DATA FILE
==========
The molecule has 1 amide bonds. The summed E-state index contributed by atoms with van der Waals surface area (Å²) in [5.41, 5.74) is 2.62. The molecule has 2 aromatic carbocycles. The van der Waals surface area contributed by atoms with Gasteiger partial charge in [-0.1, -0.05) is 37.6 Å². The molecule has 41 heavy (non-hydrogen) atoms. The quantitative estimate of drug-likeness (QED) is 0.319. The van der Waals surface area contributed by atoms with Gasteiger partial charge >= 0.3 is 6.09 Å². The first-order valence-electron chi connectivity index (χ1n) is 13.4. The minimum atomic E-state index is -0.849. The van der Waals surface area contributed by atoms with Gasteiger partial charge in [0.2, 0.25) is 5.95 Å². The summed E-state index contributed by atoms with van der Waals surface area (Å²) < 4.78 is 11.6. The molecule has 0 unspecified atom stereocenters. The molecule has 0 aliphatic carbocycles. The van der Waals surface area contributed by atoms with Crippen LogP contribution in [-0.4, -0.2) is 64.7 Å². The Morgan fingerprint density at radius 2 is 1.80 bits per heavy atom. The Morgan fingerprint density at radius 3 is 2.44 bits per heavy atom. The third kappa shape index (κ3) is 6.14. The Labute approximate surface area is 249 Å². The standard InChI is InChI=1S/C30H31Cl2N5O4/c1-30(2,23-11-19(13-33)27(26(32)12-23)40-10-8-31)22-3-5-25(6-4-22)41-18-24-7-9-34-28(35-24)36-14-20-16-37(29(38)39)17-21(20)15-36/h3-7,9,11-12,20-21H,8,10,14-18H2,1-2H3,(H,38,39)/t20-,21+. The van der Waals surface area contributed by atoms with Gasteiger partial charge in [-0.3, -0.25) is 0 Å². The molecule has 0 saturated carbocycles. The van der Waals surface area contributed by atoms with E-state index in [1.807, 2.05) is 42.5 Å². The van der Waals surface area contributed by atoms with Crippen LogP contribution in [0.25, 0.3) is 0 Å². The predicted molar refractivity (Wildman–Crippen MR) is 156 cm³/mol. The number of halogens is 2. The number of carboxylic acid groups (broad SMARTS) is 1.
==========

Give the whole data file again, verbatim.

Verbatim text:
The molecule has 1 amide bonds. The summed E-state index contributed by atoms with van der Waals surface area (Å²) in [5.41, 5.74) is 2.62. The molecule has 2 aromatic carbocycles. The van der Waals surface area contributed by atoms with Gasteiger partial charge in [-0.1, -0.05) is 37.6 Å². The molecule has 41 heavy (non-hydrogen) atoms. The quantitative estimate of drug-likeness (QED) is 0.319. The van der Waals surface area contributed by atoms with Gasteiger partial charge >= 0.3 is 6.09 Å². The first-order valence-electron chi connectivity index (χ1n) is 13.4. The minimum atomic E-state index is -0.849. The van der Waals surface area contributed by atoms with Gasteiger partial charge in [0.2, 0.25) is 5.95 Å². The summed E-state index contributed by atoms with van der Waals surface area (Å²) < 4.78 is 11.6. The molecule has 0 unspecified atom stereocenters. The molecule has 0 aliphatic carbocycles. The van der Waals surface area contributed by atoms with Crippen LogP contribution in [-0.4, -0.2) is 64.7 Å². The Morgan fingerprint density at radius 2 is 1.80 bits per heavy atom. The Morgan fingerprint density at radius 3 is 2.44 bits per heavy atom. The third kappa shape index (κ3) is 6.14. The Labute approximate surface area is 249 Å². The standard InChI is InChI=1S/C30H31Cl2N5O4/c1-30(2,23-11-19(13-33)27(26(32)12-23)40-10-8-31)22-3-5-25(6-4-22)41-18-24-7-9-34-28(35-24)36-14-20-16-37(29(38)39)17-21(20)15-36/h3-7,9,11-12,20-21H,8,10,14-18H2,1-2H3,(H,38,39)/t20-,21+. The van der Waals surface area contributed by atoms with Gasteiger partial charge in [-0.3, -0.25) is 0 Å². The molecule has 0 saturated carbocycles. The van der Waals surface area contributed by atoms with E-state index in [1.807, 2.05) is 42.5 Å². The van der Waals surface area contributed by atoms with Crippen LogP contribution in [0.25, 0.3) is 0 Å². The predicted molar refractivity (Wildman–Crippen MR) is 156 cm³/mol. The number of halogens is 2. The number of carboxylic acid groups (broad SMARTS) is 1.